Although the Australian English proved overall more difficult to repeat than the Scottish English (in the control conditions, 71% of the Australian and 78% of the Scottish words were repeated correctly), accent type did not modulate any other effects. Neither the interaction of Exposure Materials with Subtitles Condition and Old/New (pmin>0.2) nor the interaction of Exposure Materials with Subtitles Condition (pmin>0.3) produced significant regression weights. The raw values in Table 1 may appear to suggest that performance was especially bad when participants who had been exposed to Dutch subtitles with the Australian material had to repeat new materials. The comparisons to the control conditions, however, show that the pattern of learning effects is similar for both material sets, if somewhat more pronounced for the Australian materials.

We therefore collapsed over exposure materials (see Figure 1) and analyzed the proportion of correctly repeated words with condition (English subtitles, Dutch subtitles, No subtitles, Control) and repetition (Old vs. New items) as factors. The effects of the subtitles were different for old and new items (p

We asked two questions. First, we tested whether audiovisual exposure allows listeners to adapt to an unfamiliar foreign accent. Second, we asked whether subtitles can influence this process. Our results show that this kind of adaptation is possible, and that subtitles which match the foreign spoken language help adaptation while subtitles in the listener's native language hinder adaptation.

The most dramatic aspect of our results was how different the effects of the English and Dutch subtitles were. English subtitles were associated with the best performance on both old and new items. But although Dutch subtitles also enhanced performance on the old items, they led to worse performance on the new materials. The participants apparently used the semantic information in the Dutch subtitles when listening to the English [cf. 18], and did not ignore the English speech. Indeed, the Dutch subtitles appear to have helped the participants to decipher which English words had been uttered, as seen in the benefit on recognition of previously heard materials. But this did not allow participants to retune their phonetic categories so as to improve their understanding of new utterances from the same speaker. Why was this the case? Phonological knowledge is automatically retrieved during print exposure [27], so the Dutch subtitles provided phonological information that was inconsistent with the spoken English word forms. This would weaken the influence of English lexical-phonological knowledge on perceptual learning. The account based on the mechanism of lexically-guided retuning thus explains both the positive effect of subtitles in the language of the film and the negative effect of subtitles in the perceiver's native language. According to this account, the orthographic information in subtitles can influence learning in speech perception either in a facilitatory manner (as when the English subtitles indicated which words, and hence phonemes, were being spoken) or in an inhibitory manner (as when the Dutch subtitles specified the wrong phonological information).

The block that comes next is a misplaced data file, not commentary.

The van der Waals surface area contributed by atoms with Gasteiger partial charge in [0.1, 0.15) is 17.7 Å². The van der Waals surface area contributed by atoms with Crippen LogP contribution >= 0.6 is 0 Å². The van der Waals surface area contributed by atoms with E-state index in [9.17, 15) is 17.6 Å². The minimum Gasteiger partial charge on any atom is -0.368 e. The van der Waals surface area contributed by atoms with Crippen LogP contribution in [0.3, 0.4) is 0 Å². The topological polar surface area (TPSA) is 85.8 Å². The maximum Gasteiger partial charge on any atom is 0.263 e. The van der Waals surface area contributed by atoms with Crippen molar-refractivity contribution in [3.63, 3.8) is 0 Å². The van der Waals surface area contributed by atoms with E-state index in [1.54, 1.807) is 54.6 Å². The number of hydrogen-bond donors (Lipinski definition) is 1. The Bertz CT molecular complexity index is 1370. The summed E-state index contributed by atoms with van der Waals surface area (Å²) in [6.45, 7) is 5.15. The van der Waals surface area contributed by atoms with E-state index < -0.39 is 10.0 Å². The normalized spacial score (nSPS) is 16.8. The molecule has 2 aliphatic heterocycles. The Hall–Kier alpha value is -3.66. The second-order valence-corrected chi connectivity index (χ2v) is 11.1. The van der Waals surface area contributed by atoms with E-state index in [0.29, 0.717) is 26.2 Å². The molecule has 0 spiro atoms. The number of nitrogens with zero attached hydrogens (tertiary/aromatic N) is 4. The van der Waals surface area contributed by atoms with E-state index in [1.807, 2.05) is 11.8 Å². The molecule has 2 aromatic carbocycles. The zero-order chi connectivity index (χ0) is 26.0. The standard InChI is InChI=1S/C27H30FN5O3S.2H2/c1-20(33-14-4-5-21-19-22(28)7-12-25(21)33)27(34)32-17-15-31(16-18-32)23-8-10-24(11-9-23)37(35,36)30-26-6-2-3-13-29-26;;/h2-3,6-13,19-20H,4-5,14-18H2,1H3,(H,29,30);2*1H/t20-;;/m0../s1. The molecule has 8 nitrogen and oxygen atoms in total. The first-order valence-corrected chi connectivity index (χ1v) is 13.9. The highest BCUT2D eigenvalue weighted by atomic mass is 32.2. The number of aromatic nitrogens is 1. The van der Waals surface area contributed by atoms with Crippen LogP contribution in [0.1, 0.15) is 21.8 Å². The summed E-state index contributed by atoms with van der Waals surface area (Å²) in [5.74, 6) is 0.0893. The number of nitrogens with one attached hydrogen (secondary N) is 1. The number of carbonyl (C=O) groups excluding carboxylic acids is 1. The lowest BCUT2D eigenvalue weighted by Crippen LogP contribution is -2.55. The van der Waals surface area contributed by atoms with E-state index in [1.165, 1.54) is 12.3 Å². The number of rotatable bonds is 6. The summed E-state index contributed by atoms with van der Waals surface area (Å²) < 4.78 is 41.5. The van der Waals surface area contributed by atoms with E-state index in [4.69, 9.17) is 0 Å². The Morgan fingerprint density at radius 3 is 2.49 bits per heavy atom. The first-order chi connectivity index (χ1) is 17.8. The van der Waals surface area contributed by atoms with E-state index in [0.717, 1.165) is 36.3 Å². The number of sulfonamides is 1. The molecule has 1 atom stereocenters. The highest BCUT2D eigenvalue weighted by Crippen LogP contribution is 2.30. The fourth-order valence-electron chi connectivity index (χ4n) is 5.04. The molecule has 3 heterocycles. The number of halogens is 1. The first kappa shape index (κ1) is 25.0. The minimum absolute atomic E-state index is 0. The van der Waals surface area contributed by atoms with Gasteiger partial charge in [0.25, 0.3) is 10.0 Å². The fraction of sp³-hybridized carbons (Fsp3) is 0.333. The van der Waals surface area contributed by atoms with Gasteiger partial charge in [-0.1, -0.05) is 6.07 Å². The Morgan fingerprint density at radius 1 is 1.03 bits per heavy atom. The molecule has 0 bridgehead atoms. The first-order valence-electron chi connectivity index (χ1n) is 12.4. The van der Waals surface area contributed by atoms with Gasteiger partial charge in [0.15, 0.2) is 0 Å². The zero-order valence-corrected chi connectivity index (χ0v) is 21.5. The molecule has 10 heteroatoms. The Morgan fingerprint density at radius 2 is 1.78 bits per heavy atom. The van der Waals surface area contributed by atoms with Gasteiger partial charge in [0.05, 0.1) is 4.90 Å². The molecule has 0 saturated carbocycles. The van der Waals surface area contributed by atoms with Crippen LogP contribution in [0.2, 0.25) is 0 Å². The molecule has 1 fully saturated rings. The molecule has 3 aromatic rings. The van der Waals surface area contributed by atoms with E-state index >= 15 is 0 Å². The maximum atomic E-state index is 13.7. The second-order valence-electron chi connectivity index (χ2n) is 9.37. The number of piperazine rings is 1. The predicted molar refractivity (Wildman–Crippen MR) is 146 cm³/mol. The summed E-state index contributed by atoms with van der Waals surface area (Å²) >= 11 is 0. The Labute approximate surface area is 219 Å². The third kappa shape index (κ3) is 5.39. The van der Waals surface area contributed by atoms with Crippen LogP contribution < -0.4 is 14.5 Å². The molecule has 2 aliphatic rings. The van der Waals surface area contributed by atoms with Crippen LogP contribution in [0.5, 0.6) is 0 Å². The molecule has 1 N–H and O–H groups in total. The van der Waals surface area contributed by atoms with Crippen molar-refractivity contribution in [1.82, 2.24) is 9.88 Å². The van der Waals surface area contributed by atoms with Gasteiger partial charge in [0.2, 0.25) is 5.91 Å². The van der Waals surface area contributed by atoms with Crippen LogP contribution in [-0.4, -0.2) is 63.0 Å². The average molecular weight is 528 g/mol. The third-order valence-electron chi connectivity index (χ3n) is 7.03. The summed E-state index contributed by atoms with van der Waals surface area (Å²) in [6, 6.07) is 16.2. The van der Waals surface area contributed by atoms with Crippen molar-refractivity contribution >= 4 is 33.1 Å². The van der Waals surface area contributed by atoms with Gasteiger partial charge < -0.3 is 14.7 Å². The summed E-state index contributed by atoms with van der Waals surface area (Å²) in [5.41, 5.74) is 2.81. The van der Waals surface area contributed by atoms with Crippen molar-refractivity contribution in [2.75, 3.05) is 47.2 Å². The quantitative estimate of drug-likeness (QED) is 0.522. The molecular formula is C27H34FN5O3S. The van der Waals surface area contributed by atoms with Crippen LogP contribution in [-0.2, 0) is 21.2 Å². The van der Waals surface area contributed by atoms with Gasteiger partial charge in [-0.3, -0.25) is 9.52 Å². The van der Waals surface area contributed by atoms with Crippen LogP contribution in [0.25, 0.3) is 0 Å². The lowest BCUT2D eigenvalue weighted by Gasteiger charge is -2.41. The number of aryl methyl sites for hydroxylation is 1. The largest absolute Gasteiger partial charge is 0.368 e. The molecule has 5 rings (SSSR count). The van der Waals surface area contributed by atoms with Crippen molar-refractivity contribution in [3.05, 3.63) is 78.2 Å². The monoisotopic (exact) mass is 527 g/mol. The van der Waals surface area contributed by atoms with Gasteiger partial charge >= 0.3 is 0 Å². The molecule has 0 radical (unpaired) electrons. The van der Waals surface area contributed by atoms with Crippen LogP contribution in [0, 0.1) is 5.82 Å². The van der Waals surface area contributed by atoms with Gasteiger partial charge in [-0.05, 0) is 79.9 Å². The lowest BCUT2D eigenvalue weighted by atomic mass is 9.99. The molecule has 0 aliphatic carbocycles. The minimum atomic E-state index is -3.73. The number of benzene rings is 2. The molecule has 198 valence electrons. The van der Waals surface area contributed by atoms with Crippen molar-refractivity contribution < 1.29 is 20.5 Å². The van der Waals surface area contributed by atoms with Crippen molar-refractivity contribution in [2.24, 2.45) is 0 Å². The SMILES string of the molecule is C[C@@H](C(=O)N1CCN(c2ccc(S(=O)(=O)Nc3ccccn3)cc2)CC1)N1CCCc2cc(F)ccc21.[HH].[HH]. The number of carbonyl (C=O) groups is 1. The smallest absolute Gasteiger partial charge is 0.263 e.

As we used real subtitles, our results also have practical implications. Although the use of real subtitles meant that the listeners did not get a word-by-word transcription of the dialogue, it allows us to generalize our results to visual media exposure outside the laboratory. It appears that the largest benefit from this kind of real-world exposure, in the recognition of regional accents in a second language, comes from the use of subtitles in that language. But foreign-language subtitles are not what television viewers and filmgoers are familiar with. In many European countries (e.g., Germany) there is considerable public concern about international comparisons of scholarly achievements [e.g., 32]. Yet viewers are denied access to foreign-language speech, even on publicly-financed television programs. Instead, foreign languages are dubbed. In countries which use subtitles instead of dubbing (e.g., the Netherlands), only native-language subtitles are available, so again listeners are denied potential benefits in speech learning. Native-language subtitles are obviously essential for listeners who do not already speak a second language, and may thus be the only practical solution in cinemas. With the advent of digital television broadcasting, however, it is now possible to broadcast multiple audio channels and multiple types of subtitles. We suggest that it is now time to exploit these possibilities. Individuals can already take matters into their own hands, however. It is often possible to select foreign subtitles on commercial DVDs. So if, for example, an American speaker of Mexican Spanish wants to improve her understanding of European Spanish, we suggest that she should watch some DVDs of European Spanish films with Spanish subtitles.

Such same-language subtitles indicate which words are being spoken, and so, via the lexically-guided retuning mechanism, they can boost speech learning and hence facilitate language understanding. This happens even though the words are in a foreign language and the speech is in an unfamiliar foreign regional accent. It might seem remarkable that lexically-guided learning can operate under these non-ideal conditions, yet it is under these sorts of circumstances that speech learning can yield the greatest benefits in speech understanding. 041b061a72